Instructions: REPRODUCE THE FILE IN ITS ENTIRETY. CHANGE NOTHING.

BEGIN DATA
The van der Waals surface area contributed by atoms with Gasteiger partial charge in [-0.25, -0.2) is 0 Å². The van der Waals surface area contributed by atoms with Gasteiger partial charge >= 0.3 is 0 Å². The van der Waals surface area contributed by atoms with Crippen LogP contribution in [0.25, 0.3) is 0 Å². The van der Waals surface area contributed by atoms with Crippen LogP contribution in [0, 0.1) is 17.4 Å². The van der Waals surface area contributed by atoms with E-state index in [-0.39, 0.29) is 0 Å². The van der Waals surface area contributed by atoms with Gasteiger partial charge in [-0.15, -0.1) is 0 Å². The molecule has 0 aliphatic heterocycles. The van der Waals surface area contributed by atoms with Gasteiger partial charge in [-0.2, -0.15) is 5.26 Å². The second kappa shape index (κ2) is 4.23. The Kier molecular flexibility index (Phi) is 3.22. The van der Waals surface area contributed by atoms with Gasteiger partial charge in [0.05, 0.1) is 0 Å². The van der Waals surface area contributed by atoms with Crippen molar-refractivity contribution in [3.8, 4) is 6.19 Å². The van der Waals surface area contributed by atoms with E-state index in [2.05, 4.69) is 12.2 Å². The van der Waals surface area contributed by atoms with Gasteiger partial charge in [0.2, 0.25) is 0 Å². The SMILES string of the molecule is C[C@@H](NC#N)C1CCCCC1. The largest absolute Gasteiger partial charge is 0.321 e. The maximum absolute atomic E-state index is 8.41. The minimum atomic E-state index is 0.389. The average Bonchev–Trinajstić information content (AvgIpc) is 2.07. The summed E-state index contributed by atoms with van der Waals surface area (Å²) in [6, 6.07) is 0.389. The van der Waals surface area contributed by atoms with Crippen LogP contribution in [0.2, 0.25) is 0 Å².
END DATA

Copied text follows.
The van der Waals surface area contributed by atoms with Gasteiger partial charge in [-0.25, -0.2) is 0 Å². The van der Waals surface area contributed by atoms with Gasteiger partial charge >= 0.3 is 0 Å². The van der Waals surface area contributed by atoms with Crippen LogP contribution in [0.25, 0.3) is 0 Å². The van der Waals surface area contributed by atoms with Crippen LogP contribution in [0, 0.1) is 17.4 Å². The van der Waals surface area contributed by atoms with E-state index in [-0.39, 0.29) is 0 Å². The van der Waals surface area contributed by atoms with Gasteiger partial charge in [-0.15, -0.1) is 0 Å². The molecule has 0 aliphatic heterocycles. The van der Waals surface area contributed by atoms with Gasteiger partial charge in [-0.2, -0.15) is 5.26 Å². The second kappa shape index (κ2) is 4.23. The Kier molecular flexibility index (Phi) is 3.22. The van der Waals surface area contributed by atoms with Gasteiger partial charge in [0.05, 0.1) is 0 Å². The van der Waals surface area contributed by atoms with Crippen molar-refractivity contribution in [3.8, 4) is 6.19 Å². The van der Waals surface area contributed by atoms with E-state index in [2.05, 4.69) is 12.2 Å². The van der Waals surface area contributed by atoms with Gasteiger partial charge in [0.2, 0.25) is 0 Å². The SMILES string of the molecule is C[C@@H](NC#N)C1CCCCC1. The largest absolute Gasteiger partial charge is 0.321 e. The maximum absolute atomic E-state index is 8.41. The minimum atomic E-state index is 0.389. The average Bonchev–Trinajstić information content (AvgIpc) is 2.07. The summed E-state index contributed by atoms with van der Waals surface area (Å²) in [6, 6.07) is 0.389. The van der Waals surface area contributed by atoms with Crippen LogP contribution in [0.2, 0.25) is 0 Å².